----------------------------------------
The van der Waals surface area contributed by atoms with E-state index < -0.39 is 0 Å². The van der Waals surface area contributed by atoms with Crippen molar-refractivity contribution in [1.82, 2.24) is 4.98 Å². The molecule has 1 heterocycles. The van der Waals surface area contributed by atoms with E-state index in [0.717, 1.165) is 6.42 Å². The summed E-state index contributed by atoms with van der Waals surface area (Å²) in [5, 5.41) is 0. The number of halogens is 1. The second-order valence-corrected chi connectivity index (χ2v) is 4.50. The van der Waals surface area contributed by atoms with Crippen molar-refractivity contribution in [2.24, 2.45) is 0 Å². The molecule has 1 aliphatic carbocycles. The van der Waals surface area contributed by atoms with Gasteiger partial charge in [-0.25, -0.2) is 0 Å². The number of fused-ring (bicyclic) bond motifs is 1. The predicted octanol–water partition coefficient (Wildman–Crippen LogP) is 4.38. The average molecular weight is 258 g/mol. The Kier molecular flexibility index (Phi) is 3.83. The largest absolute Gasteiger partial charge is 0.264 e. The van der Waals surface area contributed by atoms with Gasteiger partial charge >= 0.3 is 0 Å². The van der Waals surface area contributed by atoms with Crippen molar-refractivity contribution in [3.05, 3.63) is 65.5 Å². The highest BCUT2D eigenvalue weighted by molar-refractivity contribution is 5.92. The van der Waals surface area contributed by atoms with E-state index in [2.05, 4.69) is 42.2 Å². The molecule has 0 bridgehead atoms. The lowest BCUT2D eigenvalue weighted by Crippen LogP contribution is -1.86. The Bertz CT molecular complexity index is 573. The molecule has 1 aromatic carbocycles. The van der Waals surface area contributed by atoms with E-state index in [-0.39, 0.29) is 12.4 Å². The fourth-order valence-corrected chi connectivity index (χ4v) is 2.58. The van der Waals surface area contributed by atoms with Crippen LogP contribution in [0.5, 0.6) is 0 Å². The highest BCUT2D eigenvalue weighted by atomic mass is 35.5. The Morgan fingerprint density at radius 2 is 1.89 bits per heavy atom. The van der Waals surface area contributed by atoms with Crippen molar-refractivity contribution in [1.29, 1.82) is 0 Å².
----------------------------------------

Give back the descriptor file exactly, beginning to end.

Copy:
The van der Waals surface area contributed by atoms with E-state index < -0.39 is 0 Å². The van der Waals surface area contributed by atoms with Crippen molar-refractivity contribution in [1.82, 2.24) is 4.98 Å². The molecule has 1 heterocycles. The van der Waals surface area contributed by atoms with E-state index in [0.717, 1.165) is 6.42 Å². The summed E-state index contributed by atoms with van der Waals surface area (Å²) in [5, 5.41) is 0. The number of halogens is 1. The second-order valence-corrected chi connectivity index (χ2v) is 4.50. The van der Waals surface area contributed by atoms with Crippen molar-refractivity contribution in [2.24, 2.45) is 0 Å². The molecule has 1 aliphatic carbocycles. The van der Waals surface area contributed by atoms with Gasteiger partial charge in [-0.25, -0.2) is 0 Å². The number of fused-ring (bicyclic) bond motifs is 1. The predicted octanol–water partition coefficient (Wildman–Crippen LogP) is 4.38. The average molecular weight is 258 g/mol. The Kier molecular flexibility index (Phi) is 3.83. The largest absolute Gasteiger partial charge is 0.264 e. The van der Waals surface area contributed by atoms with Gasteiger partial charge >= 0.3 is 0 Å². The van der Waals surface area contributed by atoms with Crippen molar-refractivity contribution in [3.05, 3.63) is 65.5 Å². The highest BCUT2D eigenvalue weighted by molar-refractivity contribution is 5.92. The van der Waals surface area contributed by atoms with E-state index in [2.05, 4.69) is 42.2 Å². The molecule has 0 bridgehead atoms. The lowest BCUT2D eigenvalue weighted by Crippen LogP contribution is -1.86. The Bertz CT molecular complexity index is 573. The molecule has 1 aromatic carbocycles. The van der Waals surface area contributed by atoms with E-state index in [-0.39, 0.29) is 12.4 Å². The fourth-order valence-corrected chi connectivity index (χ4v) is 2.58. The van der Waals surface area contributed by atoms with Crippen LogP contribution in [0.5, 0.6) is 0 Å². The highest BCUT2D eigenvalue weighted by atomic mass is 35.5. The Morgan fingerprint density at radius 2 is 1.89 bits per heavy atom. The van der Waals surface area contributed by atoms with Crippen molar-refractivity contribution in [1.29, 1.82) is 0 Å².